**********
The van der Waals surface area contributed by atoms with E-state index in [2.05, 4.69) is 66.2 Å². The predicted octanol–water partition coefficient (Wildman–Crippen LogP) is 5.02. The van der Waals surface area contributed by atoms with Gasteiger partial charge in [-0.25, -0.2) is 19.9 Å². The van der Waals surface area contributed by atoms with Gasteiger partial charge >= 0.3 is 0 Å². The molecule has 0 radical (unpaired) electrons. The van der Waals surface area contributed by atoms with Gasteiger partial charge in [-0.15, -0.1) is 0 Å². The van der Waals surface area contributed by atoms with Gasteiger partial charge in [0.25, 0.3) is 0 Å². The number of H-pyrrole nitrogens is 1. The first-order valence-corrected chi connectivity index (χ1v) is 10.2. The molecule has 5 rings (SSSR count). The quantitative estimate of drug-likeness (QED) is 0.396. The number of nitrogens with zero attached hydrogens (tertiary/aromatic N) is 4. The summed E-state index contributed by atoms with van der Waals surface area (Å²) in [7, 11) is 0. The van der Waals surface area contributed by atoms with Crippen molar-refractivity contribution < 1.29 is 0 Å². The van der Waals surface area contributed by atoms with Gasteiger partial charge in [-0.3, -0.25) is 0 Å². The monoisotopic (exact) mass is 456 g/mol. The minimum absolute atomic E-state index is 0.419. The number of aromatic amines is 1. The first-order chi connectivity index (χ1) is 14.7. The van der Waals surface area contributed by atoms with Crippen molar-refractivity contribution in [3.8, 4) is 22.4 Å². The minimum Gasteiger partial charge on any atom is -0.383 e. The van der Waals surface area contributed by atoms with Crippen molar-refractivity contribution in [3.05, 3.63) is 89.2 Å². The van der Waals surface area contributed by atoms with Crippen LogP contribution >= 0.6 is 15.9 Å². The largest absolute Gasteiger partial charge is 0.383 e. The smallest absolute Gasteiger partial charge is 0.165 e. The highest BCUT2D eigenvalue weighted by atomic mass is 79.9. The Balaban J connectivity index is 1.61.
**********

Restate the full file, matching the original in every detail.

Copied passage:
The van der Waals surface area contributed by atoms with E-state index in [2.05, 4.69) is 66.2 Å². The predicted octanol–water partition coefficient (Wildman–Crippen LogP) is 5.02. The van der Waals surface area contributed by atoms with Gasteiger partial charge in [-0.25, -0.2) is 19.9 Å². The van der Waals surface area contributed by atoms with Gasteiger partial charge >= 0.3 is 0 Å². The molecule has 0 radical (unpaired) electrons. The van der Waals surface area contributed by atoms with Gasteiger partial charge in [-0.15, -0.1) is 0 Å². The van der Waals surface area contributed by atoms with Gasteiger partial charge in [0.25, 0.3) is 0 Å². The number of H-pyrrole nitrogens is 1. The first-order valence-corrected chi connectivity index (χ1v) is 10.2. The molecule has 5 rings (SSSR count). The quantitative estimate of drug-likeness (QED) is 0.396. The number of nitrogens with zero attached hydrogens (tertiary/aromatic N) is 4. The summed E-state index contributed by atoms with van der Waals surface area (Å²) in [7, 11) is 0. The van der Waals surface area contributed by atoms with Crippen molar-refractivity contribution < 1.29 is 0 Å². The van der Waals surface area contributed by atoms with Gasteiger partial charge in [-0.3, -0.25) is 0 Å². The monoisotopic (exact) mass is 456 g/mol. The minimum absolute atomic E-state index is 0.419. The number of aromatic amines is 1. The first-order chi connectivity index (χ1) is 14.7. The van der Waals surface area contributed by atoms with Crippen molar-refractivity contribution in [3.8, 4) is 22.4 Å². The minimum Gasteiger partial charge on any atom is -0.383 e. The van der Waals surface area contributed by atoms with Crippen molar-refractivity contribution in [3.05, 3.63) is 89.2 Å². The van der Waals surface area contributed by atoms with Crippen LogP contribution >= 0.6 is 15.9 Å². The largest absolute Gasteiger partial charge is 0.383 e. The smallest absolute Gasteiger partial charge is 0.165 e. The highest BCUT2D eigenvalue weighted by atomic mass is 79.9. The Balaban J connectivity index is 1.61.